Brittney Pemberton

The white supremacist norms of academia perpetuate policies and practices that center individualism and competition as measures of success. For Black women academics, systemic discrimination on account of racism and sexism results in increased levels of stress producing negative effects on their health and wellbeing. While data suggests that access to supportive relationships correlates to healthier outcomes, research has not fully explored the role that intimate relationships (e.g., friends, family, romantic partnerships) play in Black women academics’ work/health (im)balance. Brittney’s research suggests that intimate relationships can be crucial for wellbeing. By calling attention to systemic barriers that affect the wellbeing and success of Black women in academia, Brittney aims to address the misrepresentation and dehumanization of Black women in higher education such that their emotional and physical wellbeing can be fully included in explorations of their success.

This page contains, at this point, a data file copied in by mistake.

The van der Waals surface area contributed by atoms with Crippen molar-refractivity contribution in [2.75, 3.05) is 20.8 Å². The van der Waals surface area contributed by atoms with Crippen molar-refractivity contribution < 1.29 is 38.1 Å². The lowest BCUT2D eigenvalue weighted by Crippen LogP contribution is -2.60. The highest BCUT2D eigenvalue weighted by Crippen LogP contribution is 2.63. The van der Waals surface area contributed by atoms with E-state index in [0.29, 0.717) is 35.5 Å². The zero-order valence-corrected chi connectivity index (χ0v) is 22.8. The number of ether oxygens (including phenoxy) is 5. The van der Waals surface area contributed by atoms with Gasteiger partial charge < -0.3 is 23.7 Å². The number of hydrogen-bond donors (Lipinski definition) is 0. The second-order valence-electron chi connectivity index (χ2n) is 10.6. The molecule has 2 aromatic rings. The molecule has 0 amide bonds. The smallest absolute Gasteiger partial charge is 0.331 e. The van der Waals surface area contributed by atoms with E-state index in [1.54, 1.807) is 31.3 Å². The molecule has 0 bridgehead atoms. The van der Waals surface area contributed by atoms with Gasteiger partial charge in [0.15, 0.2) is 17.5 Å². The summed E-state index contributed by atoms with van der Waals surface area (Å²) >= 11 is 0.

As the eldest daughter of Caribbean immigrants, Brittney’s navigation through academic spaces has been a difficult yet rewarding experience. Relationships have been crucial to fostering success, informing her interest in rejecting exploitative academic norms to uncover success and wellbeing as simultaneous goals for Black women.


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